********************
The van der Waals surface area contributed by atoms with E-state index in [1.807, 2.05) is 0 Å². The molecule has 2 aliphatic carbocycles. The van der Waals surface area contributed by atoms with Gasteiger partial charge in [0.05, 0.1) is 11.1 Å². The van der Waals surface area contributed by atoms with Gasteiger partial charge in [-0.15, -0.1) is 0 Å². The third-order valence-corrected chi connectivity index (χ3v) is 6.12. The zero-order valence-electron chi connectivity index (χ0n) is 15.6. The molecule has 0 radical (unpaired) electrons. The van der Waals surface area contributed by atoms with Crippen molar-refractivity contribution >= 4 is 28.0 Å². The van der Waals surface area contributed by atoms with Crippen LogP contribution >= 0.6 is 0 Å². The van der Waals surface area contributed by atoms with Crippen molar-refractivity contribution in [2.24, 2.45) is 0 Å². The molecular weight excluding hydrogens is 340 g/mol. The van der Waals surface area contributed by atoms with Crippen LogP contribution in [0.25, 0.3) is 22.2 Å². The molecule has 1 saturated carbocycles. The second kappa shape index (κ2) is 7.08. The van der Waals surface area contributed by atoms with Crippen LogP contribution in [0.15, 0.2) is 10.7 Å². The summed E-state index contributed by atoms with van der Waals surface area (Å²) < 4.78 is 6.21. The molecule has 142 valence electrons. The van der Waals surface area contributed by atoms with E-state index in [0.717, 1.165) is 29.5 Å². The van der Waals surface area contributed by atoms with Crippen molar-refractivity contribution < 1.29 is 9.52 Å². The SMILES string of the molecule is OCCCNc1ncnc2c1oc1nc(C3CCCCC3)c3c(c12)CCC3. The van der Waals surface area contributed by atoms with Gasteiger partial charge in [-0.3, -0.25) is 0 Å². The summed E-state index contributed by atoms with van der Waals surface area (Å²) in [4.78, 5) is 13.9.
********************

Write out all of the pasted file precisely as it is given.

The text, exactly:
The van der Waals surface area contributed by atoms with E-state index in [1.807, 2.05) is 0 Å². The molecule has 2 aliphatic carbocycles. The van der Waals surface area contributed by atoms with Gasteiger partial charge in [0.05, 0.1) is 11.1 Å². The van der Waals surface area contributed by atoms with Gasteiger partial charge in [-0.15, -0.1) is 0 Å². The third-order valence-corrected chi connectivity index (χ3v) is 6.12. The zero-order valence-electron chi connectivity index (χ0n) is 15.6. The molecule has 0 radical (unpaired) electrons. The van der Waals surface area contributed by atoms with Crippen molar-refractivity contribution >= 4 is 28.0 Å². The van der Waals surface area contributed by atoms with Crippen LogP contribution >= 0.6 is 0 Å². The van der Waals surface area contributed by atoms with Crippen molar-refractivity contribution in [2.24, 2.45) is 0 Å². The molecular weight excluding hydrogens is 340 g/mol. The van der Waals surface area contributed by atoms with Crippen LogP contribution in [0.25, 0.3) is 22.2 Å². The molecule has 1 saturated carbocycles. The second kappa shape index (κ2) is 7.08. The van der Waals surface area contributed by atoms with Crippen LogP contribution in [0.15, 0.2) is 10.7 Å². The summed E-state index contributed by atoms with van der Waals surface area (Å²) < 4.78 is 6.21. The molecule has 142 valence electrons. The van der Waals surface area contributed by atoms with E-state index in [0.717, 1.165) is 29.5 Å². The van der Waals surface area contributed by atoms with Crippen molar-refractivity contribution < 1.29 is 9.52 Å². The SMILES string of the molecule is OCCCNc1ncnc2c1oc1nc(C3CCCCC3)c3c(c12)CCC3. The van der Waals surface area contributed by atoms with Gasteiger partial charge in [-0.3, -0.25) is 0 Å². The summed E-state index contributed by atoms with van der Waals surface area (Å²) in [4.78, 5) is 13.9.